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With 17 million views, the hashtag #lazygirljob went viral earlier this year.
Hundreds of young women are sharing their stories of jobs with comfortable salaries, few pressures, and lax working hours.
Some even argue that this trend is a response to America’s glorified workaholism culture and a pushback against unrealistic work expectations. Others, however, believe the “lazy girl job” narrative is damaging to women as it undermines their hard-won respect in the workplace.
But does setting boundaries around their career and wanting a better work-life balance make women lazy?
Ambition takes many forms, and not everyone’s career aspirations involve climbing the corporate ladder or dedicating extensive hours to work.
Months later, this debate still generates attention and raises the question: are we witnessing a renaissance of the modern career woman, or is this another passing fad?
What is a Lazy Girl Job?
So, what is a “lazy girl job”?
Simply put, a “lazy girl job” is a type of employment that prioritizes work-life balance.
The term “lazy girl job” might raise some eyebrows initially, but it’s a new perspective on modern work culture.
Coined by TikTok creator Gabrielle Judge, the concept redefines traditional job expectations, emphasizing flexibility, remote work, and a harmonious work-life balance.
As such, it’s particularly appealing to those in their twenties, single parents, or anyone eager to escape the daily grind of commuting.
But, despite the slacking undertones the term “lazy girl jobs” carries, these roles are far from being ‘lazy.’
Instead, they offer a type of professional freedom.
Employees are not micromanaged and have the autonomy to manage their day as they see fit as long as their tasks are completed.
Linn Atiyeh, Founder & CEO of Bemana, a recruiting firm, shares her perspective:
As Linn succinctly puts it, “Not everyone can be a leader, and that’s okay—necessary, even.”
In other words, the “lazy girl job” concept acknowledges that individuals have varying strengths and preferences, and not everyone thrives in a high-pressure, fast-paced environment.
Lazy Girl Jobs vs. Traditional Work Ethics
While hustle culture often equates long hours and sacrifices in the name of career advancement, the “lazy girl job” trend suggests an alternative approach to achieving fulfillment and success.
Hence, one can recognize a “lazy girl job” by:
- The flexible work hours that allow employees to set their schedule as long as they meet deadlines and fulfill responsibilities.
- Working from home (or anywhere) which eliminates the daily commute.
- Lazy girl jobs typically offer competitive salaries, allowing employees to maintain a comfortable lifestyle.
- These jobs are generally low-pressure and don’t require long hours or excessive overtime.
- A positive and encouraging work environment that promotes slow living and prioritizes employee well-being.
Bayu Prihandito, a certified psychology expert, life coach, and founder of Life Architekture, highlights the importance of looking beyond the label of “lazy girl jobs” to consider the psychological implications.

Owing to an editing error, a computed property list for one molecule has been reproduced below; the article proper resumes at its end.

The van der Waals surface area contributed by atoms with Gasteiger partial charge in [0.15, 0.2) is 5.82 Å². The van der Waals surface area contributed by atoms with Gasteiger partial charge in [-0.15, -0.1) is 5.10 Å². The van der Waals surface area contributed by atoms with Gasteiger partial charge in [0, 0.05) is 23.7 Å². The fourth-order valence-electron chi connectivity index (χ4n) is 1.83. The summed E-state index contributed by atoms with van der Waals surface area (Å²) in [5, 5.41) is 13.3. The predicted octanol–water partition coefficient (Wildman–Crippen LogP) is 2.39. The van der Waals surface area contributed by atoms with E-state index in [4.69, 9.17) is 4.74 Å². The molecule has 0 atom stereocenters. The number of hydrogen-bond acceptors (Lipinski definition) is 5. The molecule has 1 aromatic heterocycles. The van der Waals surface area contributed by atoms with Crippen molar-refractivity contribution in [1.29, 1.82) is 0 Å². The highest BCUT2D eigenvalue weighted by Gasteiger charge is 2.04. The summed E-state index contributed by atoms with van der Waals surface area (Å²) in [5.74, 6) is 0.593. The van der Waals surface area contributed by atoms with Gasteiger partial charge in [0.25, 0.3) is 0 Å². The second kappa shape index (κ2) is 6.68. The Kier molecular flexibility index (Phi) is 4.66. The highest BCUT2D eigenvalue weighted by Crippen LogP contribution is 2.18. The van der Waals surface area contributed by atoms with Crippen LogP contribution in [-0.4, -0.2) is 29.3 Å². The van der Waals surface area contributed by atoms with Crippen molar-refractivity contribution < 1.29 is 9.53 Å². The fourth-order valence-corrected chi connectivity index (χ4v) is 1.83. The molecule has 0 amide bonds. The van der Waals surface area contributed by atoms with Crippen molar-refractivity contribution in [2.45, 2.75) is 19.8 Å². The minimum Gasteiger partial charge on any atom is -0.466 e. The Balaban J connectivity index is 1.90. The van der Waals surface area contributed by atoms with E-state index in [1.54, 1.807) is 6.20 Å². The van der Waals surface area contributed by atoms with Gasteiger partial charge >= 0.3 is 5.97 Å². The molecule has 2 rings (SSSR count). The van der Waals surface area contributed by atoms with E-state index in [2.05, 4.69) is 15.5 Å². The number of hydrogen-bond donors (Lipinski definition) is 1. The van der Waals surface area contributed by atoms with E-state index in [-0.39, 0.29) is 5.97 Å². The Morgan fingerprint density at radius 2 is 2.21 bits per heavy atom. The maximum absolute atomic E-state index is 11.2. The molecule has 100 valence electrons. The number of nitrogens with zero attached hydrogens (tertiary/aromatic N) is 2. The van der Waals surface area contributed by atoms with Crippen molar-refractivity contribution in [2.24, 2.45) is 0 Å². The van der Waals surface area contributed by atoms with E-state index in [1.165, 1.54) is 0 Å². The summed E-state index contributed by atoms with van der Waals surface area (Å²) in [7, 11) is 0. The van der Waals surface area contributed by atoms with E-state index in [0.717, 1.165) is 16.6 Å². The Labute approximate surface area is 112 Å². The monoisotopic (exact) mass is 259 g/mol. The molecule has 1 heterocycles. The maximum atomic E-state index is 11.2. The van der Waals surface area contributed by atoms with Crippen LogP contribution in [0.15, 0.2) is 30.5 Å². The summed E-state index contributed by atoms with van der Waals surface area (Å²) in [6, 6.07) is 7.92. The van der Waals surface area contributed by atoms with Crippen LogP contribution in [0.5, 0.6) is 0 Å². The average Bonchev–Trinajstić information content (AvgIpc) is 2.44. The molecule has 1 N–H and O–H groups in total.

“These roles often offer greater flexibility and lower stress levels, which can significantly improve one’s mental health and work-life balance.”
However, Prihandito cautions that maintaining long-term success and work satisfaction requires a delicate balance between embracing new work practices and upholding traditional work ethics.
Factors Driving the Trend
Like quiet quitting, productivity theater, Bare Minimum Mondays, and rage applying before it, these work-related micro-trends are a manifestation of a broader societal shift among 20- and 30-somethings of all genders.
So, what’s fueling this surge in anti-work discourse?
A closer look reveals that the “lazy girl jobs” trend stems from several factors.
It’s a response from women who feel alienated by a system that seems neither created by them nor for them.
McKinsey’s research highlights the stark disparities women face at work – the need to outperform men for equal recognition, the prevalence of microaggressions, biases in hiring and promotions, and more.
For women, this imbalance isn’t just a statistic – it’s a daily reality that leads to heightened stress levels.
Even before the pandemic, workplace burnout was alarmingly common.
This issue is particularly acute for working women, who report stress on the job and burnout more frequently than their male counterparts—a gap that only widened during the COVID-19 pandemic.
In 2020, burnout rates increased among employed women and decreased among employed men.
In 2023, 33% of employed women reported feeling burnt out “very often” or “always,” compared to 25% of men. Intriguingly, this disparity exists regardless of whether employees have school-aged children.
The “lazy girl jobs” movement isn’t about laziness at all. It’s about drawing a line between self-care and overexertion.
Impact on Work Culture
Clearly, workplace dynamics have undergone a significant transformation in the last few years, particularly in how women approach their careers. This evolution has raised questions about the perception of women’s work ethic and why they gravitate towards these jobs.
So, are women actually lazy?
The evidence strongly suggests otherwise.
The Women in the Workplace report found that women’s ambition for career advancement has surged post-pandemic: 81% of women aim for a promotion this year, a notable increase from 70% in 2019.
Remarkably, 96% of women value their careers as much as men do, and this sentiment remains the same even among those striving for a better work-life balance.